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The Arquebus was really the first rifle. It was developed in the 1400s and worked with a simple, “S Shaped” metal piece that was fastened to the side of the gun. This part, called a “Serpentime” was fastened in its middle to pivot. The upper half held a cotton cord, usually soaked in saltpeter which made it a slow burning fuse, or match. When the gunman pulled on the lower part of the serpentine, it pulled the top half down onto a pan which held a priming charge of gunpowder. The fire them went doen a blowhole to ignite the powder charge in the barrel of the gun.
The Arquebus was more frightening, faster loading and more accurate than the crossbow. The gunner could use both hands to aim and by plaving the weapon against their dhest, they could look down the barrel. The importance of the Arquebus was proven at the battle of Pavia between the Spanish and the French in Italy in 1525.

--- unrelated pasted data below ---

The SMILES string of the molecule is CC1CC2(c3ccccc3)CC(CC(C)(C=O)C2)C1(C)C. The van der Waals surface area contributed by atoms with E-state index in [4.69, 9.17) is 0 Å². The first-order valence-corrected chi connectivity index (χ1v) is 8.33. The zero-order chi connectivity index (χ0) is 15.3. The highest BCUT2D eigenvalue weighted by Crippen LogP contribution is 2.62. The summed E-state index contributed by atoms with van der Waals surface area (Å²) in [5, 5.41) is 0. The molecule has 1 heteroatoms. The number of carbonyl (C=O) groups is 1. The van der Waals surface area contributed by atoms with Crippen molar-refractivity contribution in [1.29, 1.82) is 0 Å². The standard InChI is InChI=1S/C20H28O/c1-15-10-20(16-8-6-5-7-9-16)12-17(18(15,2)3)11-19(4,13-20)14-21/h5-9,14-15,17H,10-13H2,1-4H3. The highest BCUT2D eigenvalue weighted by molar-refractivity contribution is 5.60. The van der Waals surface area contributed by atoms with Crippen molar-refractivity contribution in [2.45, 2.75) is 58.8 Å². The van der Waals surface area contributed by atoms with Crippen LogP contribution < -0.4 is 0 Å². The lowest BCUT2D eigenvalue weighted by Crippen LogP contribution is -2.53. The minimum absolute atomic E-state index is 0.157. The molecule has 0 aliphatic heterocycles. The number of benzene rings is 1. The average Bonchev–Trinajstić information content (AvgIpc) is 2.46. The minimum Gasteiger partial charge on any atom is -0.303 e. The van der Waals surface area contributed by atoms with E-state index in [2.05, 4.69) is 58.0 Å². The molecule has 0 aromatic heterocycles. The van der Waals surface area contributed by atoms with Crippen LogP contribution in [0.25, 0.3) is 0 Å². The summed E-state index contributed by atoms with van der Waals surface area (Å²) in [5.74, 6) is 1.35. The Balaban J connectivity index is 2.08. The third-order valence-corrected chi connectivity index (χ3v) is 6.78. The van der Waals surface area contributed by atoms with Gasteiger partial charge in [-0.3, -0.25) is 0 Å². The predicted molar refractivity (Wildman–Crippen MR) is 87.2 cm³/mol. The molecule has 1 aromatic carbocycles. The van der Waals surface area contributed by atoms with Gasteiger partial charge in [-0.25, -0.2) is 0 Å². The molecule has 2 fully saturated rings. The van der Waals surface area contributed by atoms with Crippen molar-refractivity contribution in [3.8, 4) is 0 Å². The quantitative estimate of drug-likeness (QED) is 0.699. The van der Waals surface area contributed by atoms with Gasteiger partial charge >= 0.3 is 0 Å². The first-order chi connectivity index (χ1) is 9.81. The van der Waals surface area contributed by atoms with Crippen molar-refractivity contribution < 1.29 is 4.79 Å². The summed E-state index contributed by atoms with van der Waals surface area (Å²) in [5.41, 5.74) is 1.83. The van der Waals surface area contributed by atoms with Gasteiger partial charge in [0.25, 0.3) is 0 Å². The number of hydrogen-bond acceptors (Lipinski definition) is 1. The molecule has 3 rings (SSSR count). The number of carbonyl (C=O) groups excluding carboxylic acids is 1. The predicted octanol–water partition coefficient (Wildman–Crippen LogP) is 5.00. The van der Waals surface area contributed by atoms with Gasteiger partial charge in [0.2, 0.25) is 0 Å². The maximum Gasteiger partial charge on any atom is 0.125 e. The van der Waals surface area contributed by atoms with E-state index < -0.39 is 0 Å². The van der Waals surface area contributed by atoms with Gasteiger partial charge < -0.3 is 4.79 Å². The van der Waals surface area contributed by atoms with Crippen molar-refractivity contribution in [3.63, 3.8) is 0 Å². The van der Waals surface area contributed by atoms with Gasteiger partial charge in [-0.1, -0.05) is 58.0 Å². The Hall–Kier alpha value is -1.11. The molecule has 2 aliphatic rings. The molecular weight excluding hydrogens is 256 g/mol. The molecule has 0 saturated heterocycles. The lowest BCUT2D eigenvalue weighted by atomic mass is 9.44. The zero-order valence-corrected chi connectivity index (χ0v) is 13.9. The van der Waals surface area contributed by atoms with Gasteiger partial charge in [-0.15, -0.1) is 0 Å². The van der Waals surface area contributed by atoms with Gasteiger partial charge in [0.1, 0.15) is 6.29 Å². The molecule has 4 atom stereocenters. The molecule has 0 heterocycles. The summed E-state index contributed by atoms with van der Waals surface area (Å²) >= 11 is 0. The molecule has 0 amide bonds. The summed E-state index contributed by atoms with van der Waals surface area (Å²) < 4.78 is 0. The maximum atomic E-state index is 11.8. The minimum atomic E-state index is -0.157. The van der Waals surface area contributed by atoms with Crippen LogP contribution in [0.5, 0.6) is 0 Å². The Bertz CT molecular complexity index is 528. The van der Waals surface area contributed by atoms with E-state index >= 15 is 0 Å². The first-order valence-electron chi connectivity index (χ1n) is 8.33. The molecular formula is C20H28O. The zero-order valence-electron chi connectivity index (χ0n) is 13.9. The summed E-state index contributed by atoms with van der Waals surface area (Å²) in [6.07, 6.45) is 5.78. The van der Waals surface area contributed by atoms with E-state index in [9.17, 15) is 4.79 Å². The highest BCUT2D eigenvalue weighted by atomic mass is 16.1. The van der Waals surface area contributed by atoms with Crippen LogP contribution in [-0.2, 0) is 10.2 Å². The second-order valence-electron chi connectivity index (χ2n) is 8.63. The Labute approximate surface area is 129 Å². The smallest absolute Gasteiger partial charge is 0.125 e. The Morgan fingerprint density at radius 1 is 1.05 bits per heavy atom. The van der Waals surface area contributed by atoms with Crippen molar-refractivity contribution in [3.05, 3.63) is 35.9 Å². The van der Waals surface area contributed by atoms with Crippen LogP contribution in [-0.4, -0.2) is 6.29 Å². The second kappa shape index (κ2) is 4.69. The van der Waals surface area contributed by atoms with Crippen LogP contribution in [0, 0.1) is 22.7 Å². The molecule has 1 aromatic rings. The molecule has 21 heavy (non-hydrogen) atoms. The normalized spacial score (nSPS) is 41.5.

The Spanish used 3,000 Arquebus shooters, protected by pikemen to kill over 8,000 French knights on horseback, in full armor. This defeat effectively ended the Age of Chivalry and the importance of warfare in Europe by armored knights. Never again did the armored knight on horseback represent the fearsome power that had previously dominated medieval war.